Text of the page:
Breitbart associate editor Milo Yiannopoulos, who was nominated by public vote as the leading candidate in the “journalist” category of the Shorty Awards this year, was scrubbed from the nominations roster after a whispering campaign by feminist agitators, say sources close to the Awards.
The Shorty Awards, which held their 2015 ceremony in New York City this week, say their aim is to honour the “best of social media.” Using a combination of popular and judge-led nominations, the Shortys are aiming to establish themselves as the “Oscars of the internet.” But the Awards have been dogged by accusations that they arbitrarily remove popular nominees because they are too politically controversial.
There were a number of other unexplained removals after the close of nominations. African-American game developer Jason Miller, who was fired from his job after introducing the #NotYourShield hashtag to Twitter in October, was also removed. Despite being a single individual, Miller had outstripped Gawker’s video games blog, Kotaku, in popular nominations. Thanking his supporters on his blog, Miller accused the Shorty Awards of failing to represent the people’s choice.
Blogger and web entrepreneur Mike Cernovich, who gained enough popular votes to enter the “healthy living” finalists also had his awards profile removed. According to Cernovich, the Shorty Awards did not provide him with any reason for their actions. Writing on his blog, Cernovich accused the Shorty Awards of using him and his followers to promote their awards via public nominations, before denying them their final choice after nominations closed. “The Shorty Awards are a fraud and a scam,” he says.
Further irregularities were reported. According to Jason Miller, a number of candidates received dramatic and unexplained falls in their nomination rankings – after nominations closed. These included Canadian game developer Jennifer Dawe and the “PC Master Race” gaming community. Dawe had previously been ranked third in popular nominations, which would have granted her a place among the finalists. Meme consultant and Kill la Kill scholar “Chobitcoin” also had her nomination profile completely removed from the awards, for reasons unknown.
There seems to have been a pattern to the removal of nominees. Many of them were supporters of the #GamerGate movement against censorship and sloppy journalism in the video games industry. Users of the GamerGate-supporting Reddit community KotakuInAction suggested exposing this perceived bias by reporting rule breaches on the part of anti-GamerGate figures.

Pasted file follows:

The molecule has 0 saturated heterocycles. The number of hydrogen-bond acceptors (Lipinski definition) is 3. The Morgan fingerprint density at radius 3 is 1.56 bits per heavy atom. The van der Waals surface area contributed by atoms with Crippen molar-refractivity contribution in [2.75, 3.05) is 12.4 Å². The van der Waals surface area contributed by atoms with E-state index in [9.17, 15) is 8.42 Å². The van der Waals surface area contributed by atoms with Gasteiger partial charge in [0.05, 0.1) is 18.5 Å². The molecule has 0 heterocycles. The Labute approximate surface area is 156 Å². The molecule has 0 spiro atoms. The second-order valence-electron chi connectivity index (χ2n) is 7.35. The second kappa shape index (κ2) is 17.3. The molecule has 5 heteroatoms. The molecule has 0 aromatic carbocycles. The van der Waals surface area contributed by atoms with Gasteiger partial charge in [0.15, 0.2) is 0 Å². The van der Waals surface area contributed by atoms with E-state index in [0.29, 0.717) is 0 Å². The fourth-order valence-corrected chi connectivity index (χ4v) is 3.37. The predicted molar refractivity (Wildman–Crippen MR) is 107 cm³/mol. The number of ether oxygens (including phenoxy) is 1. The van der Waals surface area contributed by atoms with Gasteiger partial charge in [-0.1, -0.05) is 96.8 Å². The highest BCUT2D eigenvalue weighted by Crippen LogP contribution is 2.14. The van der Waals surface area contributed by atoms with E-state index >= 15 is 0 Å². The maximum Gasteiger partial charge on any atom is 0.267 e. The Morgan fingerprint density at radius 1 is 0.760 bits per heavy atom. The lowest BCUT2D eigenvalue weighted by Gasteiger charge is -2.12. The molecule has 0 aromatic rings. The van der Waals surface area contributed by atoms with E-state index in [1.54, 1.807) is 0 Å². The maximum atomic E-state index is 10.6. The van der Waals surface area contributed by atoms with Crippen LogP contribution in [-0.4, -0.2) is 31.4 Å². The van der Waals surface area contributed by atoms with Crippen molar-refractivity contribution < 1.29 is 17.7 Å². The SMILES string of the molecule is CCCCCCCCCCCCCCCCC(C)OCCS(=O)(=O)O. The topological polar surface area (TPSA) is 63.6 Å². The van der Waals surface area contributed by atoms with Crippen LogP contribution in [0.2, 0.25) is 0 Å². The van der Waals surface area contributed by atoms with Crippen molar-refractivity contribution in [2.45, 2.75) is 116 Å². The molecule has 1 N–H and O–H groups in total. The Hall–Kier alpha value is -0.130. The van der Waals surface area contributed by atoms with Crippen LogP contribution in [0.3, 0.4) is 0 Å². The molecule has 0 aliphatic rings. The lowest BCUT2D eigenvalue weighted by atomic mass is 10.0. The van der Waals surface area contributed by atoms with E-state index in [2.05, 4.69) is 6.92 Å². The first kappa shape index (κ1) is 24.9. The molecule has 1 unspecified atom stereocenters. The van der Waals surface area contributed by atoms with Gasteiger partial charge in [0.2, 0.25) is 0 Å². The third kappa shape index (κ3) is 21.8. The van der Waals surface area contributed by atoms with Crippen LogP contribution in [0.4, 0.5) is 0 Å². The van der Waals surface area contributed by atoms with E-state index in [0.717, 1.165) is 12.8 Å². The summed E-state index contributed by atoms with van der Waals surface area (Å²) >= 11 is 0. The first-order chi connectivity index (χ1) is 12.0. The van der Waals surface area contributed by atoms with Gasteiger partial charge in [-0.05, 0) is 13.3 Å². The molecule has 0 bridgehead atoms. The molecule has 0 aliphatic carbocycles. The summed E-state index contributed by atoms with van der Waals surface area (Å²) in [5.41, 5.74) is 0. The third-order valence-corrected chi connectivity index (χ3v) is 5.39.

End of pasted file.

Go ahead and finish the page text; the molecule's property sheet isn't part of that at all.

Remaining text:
Despite clear instances of such breaches, none of the reports were acted upon. Some speculated that a candidate’s friendship with one of the Shorty Award nominating board members was the cause of this apparently preferential treatment.
It isn’t the first time that the Shorty Awards have faced accusations of impropriety and unprofessionalism. In 2008, awards organisers were accused of actively changing peoples’ votes in order to stop a parody account from winning one of the categories. A source with first-hand knowledge of the Shorty Awards told Breitbart that the Awards regularly bow to pressure from social justice activists to avoid nominating popular, often conservative, figures.
In 2012, bloggers observed that almost two out of three non-industry sponsored Shorty Awards did not go to the most popular candidates. In 2013, a number of popular award categories were dropped without warning, despite the fact that the winners of those categories had already been invited to attend the ceremony.
The Shorty Awards were set up by New York company Sawhorse Media in 2008. There are award categories for best blogger, YouTube star, Vine artist, journalist, gamer, actor and many more. In theory, three finalists in each category are selected by a panel of judges, while three others are determined by a popular vote of Twitter users.
This year, however, a number of the most popular nominees were removed from the contest in several categories, for reasons that onlookers found highly questionable. A contest for the “best of social media” will inevitably attract accusations that it is merely a popularity contest. However, in the case of the Shorty Awards, many are now arguing that it fails to accomplish even that.
When contacted, the Shorty Awards said that Yiannopoulos had “promoted pornography” on his Twitter feed in violation of their rules, but a scan of his tweets find no such images or Tweets. When asked to provide a specific link to tweets that justified his removal, the Shorty Awards failed to respond. Actor James Franco, who was promoting a movie about the BDSM website Kink.com a few hours before Yiannopoulos’ removal, was not removed as a nominee.